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Month: November 2012

Re: [trinity-users] OpenSUSE 12.2 Step by Step Installation

From: Felix Miata <mrmazda@...>
Date: Tue, 27 Nov 2012 22:04:06 -0500
On 2012-11-27 20:46 (GMT-0500) Patrick Serru composed:

>> It's just that developers don't have *your* particular hardware
>> combination to test on…

> Is 1280x1024 pixels screen such an exceptionnel format?

It's probably the most common native resolution currently. But, was the 
Scaleoview T17-2 you're looking at perfect when it left the factory? Is it 
still perfect?

>> …, and when the required hardware data is missing or broken, as apparently
>> must be the case for your display's EDID,…

> My display (Fujisu-Siemens FUS T17-2) works well, and its Extended display
> identification data (EDID) too, but I did not espacialy check that last
> point. And some recent distributions did configure X correctly for its use.

But will they today? That something worked is not proof that it works.

>        Faced with the difficulties of installing the most recent
> distributions, I got to thinking that the tests were done on virtual
> machines, and thus, the developers were not seeing the problems. The ATI
> driver? But I am using this machine, this graphic card and this screen with
> this ancient OSS 11.1!

IIRC, automatic X configuration was rather young at the time of, and likely 
not implemented in, openSUSE 11.1. The 11.1 I just booted even has a 
/etc/X11/XF86Config as a soft link from xorg.conf! The in place backup of its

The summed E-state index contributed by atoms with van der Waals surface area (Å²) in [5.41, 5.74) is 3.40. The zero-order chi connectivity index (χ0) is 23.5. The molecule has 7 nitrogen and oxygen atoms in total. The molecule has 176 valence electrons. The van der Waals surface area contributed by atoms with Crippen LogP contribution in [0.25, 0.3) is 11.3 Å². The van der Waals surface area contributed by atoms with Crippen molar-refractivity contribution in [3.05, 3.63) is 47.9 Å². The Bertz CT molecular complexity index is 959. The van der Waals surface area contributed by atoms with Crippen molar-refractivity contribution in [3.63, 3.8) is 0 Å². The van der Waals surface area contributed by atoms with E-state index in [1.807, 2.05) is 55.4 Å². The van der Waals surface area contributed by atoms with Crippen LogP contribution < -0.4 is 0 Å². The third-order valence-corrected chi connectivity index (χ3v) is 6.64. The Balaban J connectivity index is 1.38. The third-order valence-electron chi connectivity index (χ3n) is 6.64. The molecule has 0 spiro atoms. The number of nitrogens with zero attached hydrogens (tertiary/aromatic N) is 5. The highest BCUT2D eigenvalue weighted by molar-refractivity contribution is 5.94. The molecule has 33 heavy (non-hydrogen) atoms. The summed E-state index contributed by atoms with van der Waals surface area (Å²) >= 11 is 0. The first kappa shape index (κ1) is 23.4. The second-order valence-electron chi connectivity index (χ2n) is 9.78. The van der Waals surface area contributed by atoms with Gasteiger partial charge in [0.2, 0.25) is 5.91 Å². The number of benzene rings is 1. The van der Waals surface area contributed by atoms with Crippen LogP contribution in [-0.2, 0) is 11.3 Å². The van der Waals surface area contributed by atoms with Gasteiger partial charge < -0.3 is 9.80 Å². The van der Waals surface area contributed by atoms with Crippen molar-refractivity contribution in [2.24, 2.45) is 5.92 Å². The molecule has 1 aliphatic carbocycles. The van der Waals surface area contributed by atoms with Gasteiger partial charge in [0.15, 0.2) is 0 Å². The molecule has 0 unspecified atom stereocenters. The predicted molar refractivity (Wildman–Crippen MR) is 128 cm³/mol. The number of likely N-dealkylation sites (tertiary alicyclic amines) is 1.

original xorg.conf is timestamped April 2007. What happens when you restart X 
in 11.1 after removing xorg.conf?

When I try X in 11.1 with xorg.conf removed, Xorg.0.log ends with fatal 
server error \ cannot run in framebuffer mode, even after having correctly 
identified the gfxchip as Radeon. After restoring xorg.conf, X starts in 
1600x1200 according to specification in the xorg.conf file.

Most modern distros have automagic X configuration that works in most cases, 
but not all. Until one tries manual configuration or other hardware, there's 
no practical way to be sure a particular failure is not some previously 
unobserved hardware fault. I have found in *every* case tried personally, 
absent known driver or X bugs applicable to the hardware used, that basic 
automagic X configuration failure can be worked around through manual 
configuration. Trying a less than 1Kbyte as a shortcut to 
manual configuration from scratch is a pretty simple thing to try. It doesn't 
take much in most cases to work around apparent EDID-related automagic failure.
"The wise are known for their understanding, and pleasant
words are persuasive." Proverbs 16:21 (New Living Translation)

  Team OS/2 ** Reg. Linux User #211409 ** a11y rocks!

Felix Miata  ***